There’s a reason why, when you look weird to begin with, you have to make up lies to make it cool. If we just showed up to Alchemy all dressed up and tried to explain to girls from Quinnipiac that it was our friend’s birthday and we’d just been at Mory’s, they would probably strain to figure out what we were talking about, and then decide we were on the Mock Trial team or something. But “The Princeton Hockey Team” has a better ring to it. We dress up for away games. We like to look good. Also, you have no idea what our game schedule is, or who is on our roster, or what Princeton hockey players actually look like, because we wear helmets. After we laid down these ground rules, we decided what positions we’d play (I wanted to play goalie, and be named Trent Fayerweather), and headed out.
We arrived at Alchemy, and stood in line. Louchheim had given us all cigars from a box someone had sent him, so needless to say, with those in hand, we looked pretty suave. Louchheim and my friend Adam were ahead of us in line, about to hand the bouncer their IDs. Meanwhile, a girl from inside the bar came up to the window. She was BANGIN’. She was wearing one of those backless things that just covers the boobies and nothing else (Bottega, $273). She saw Dustin and me in our Mory’s finery, and through the glass mouthed the words, “Why are you wearing that?”
“Princeton hockey team!” I shouted. “We’re awesome!” Dustin puffed his cigar and nodded in assent to her. She left the window for a moment and brought over one of her friends. Then she motioned again to the two of us. “Two-on-one” she mouthed. She repeated the message, raising two fingers, then mouthing the word “on”, and then putting up one finger. I’m not sure whether she meant me and her and her friend, or Dustin and her and her friend, or me and her and Dustin, but I probably would’ve gone for it either way. Dustin’s got pretty long hair. More amazingly hot girls started to gather around the window. This Princeton hockey thing was the best idea I ever had.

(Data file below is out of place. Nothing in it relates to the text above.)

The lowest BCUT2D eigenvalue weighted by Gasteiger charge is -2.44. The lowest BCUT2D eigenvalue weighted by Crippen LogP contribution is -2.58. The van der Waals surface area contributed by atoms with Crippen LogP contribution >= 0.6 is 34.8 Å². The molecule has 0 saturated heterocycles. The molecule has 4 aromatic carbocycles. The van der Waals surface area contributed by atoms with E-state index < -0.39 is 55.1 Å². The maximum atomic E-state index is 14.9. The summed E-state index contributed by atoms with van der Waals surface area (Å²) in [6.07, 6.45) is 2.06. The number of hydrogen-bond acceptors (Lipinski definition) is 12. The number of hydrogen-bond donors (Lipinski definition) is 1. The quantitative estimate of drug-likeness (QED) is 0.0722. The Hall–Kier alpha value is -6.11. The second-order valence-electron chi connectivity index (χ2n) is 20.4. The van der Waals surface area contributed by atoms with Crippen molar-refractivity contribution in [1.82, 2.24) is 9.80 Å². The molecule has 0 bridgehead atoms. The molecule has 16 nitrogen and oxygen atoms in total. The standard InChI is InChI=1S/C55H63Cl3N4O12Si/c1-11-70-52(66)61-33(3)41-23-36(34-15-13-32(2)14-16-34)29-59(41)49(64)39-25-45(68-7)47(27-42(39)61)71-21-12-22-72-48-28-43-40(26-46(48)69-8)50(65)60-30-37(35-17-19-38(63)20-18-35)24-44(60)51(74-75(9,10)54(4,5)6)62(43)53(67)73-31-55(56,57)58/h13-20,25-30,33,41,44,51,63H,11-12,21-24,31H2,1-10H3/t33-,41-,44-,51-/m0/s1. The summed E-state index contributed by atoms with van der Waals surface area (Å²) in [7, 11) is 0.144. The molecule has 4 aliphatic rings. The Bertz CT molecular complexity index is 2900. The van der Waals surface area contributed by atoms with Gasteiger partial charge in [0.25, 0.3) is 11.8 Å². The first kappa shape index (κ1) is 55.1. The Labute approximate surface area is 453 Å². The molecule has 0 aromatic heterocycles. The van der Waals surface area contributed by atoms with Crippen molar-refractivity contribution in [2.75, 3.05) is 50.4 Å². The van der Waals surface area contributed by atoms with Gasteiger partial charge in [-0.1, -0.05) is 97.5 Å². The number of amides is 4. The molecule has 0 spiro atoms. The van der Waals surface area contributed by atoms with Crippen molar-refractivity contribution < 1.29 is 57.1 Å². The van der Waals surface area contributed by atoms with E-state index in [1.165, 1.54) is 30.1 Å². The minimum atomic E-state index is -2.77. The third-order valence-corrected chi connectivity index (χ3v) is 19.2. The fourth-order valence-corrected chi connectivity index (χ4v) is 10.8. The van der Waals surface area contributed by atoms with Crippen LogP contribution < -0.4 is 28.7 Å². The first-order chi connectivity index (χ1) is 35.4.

And then Louchheim messed everything up. He gave his ID to the bouncer, and the bouncer ran it through the scanner. The television screen connected to the scanner popped up with a large picture of Louchheim’s driver’s license. “Ooh!” he said, girlishly. “Ooh, look! It’s me! Ha ha ha!” It looked like Louchheim had had a bit too much to drink. The bouncer eyed him suspiciously, as did the rest of us.
“Yes,” the bouncer said. “It’s you alright.” He let Louchheim in, but then he seemed to have serious second thoughts because he turned away every single coat-and-tied person after that. The two-on-one girls were inside. Dustin and I were shut out. Needless to say, although we went to other parties after that (I have no idea what happened to Louchheim inside that den of dress-code-lusting sin), the night went downhill. We went to BAR, to an all-Jewish hookah party in the Taft, and Dustin ended up puking all over the display window of the Gap while I stayed at the Taft party singing “If I were a Rich Man,” wearing a Lubovich Rabbi hat, but whatever. At the end of the night, I went home, removed my tie, and returned to the civilian world of jeans, sweatshirts, one-on-one hookups and intramural (rather than Princeton varsity) hockey.
Burt Helm is the starting goalie for the #2 ranked Berkeley IM hockey team.